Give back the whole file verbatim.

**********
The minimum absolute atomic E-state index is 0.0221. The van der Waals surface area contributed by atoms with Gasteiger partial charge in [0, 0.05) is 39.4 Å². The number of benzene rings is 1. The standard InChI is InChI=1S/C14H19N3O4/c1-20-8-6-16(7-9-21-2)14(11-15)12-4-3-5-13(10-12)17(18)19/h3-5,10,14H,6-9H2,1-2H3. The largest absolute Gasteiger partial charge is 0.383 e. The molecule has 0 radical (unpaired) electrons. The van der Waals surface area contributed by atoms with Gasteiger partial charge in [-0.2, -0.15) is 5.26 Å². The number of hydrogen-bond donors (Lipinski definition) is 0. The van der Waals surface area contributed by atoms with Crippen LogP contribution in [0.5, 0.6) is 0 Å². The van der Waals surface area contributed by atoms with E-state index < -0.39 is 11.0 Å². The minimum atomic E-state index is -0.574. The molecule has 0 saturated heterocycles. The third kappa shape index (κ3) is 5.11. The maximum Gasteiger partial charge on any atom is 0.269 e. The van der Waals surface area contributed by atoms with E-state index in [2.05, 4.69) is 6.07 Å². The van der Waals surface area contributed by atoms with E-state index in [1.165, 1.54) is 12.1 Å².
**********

The minimum absolute atomic E-state index is 0.0221. The van der Waals surface area contributed by atoms with Gasteiger partial charge in [0, 0.05) is 39.4 Å². The number of benzene rings is 1. The standard InChI is InChI=1S/C14H19N3O4/c1-20-8-6-16(7-9-21-2)14(11-15)12-4-3-5-13(10-12)17(18)19/h3-5,10,14H,6-9H2,1-2H3. The largest absolute Gasteiger partial charge is 0.383 e. The molecule has 0 radical (unpaired) electrons. The van der Waals surface area contributed by atoms with Gasteiger partial charge in [-0.2, -0.15) is 5.26 Å². The number of hydrogen-bond donors (Lipinski definition) is 0. The van der Waals surface area contributed by atoms with Crippen LogP contribution in [0.5, 0.6) is 0 Å². The van der Waals surface area contributed by atoms with E-state index < -0.39 is 11.0 Å². The minimum atomic E-state index is -0.574. The molecule has 0 saturated heterocycles. The third kappa shape index (κ3) is 5.11. The maximum Gasteiger partial charge on any atom is 0.269 e. The van der Waals surface area contributed by atoms with E-state index in [2.05, 4.69) is 6.07 Å². The van der Waals surface area contributed by atoms with E-state index in [1.165, 1.54) is 12.1 Å².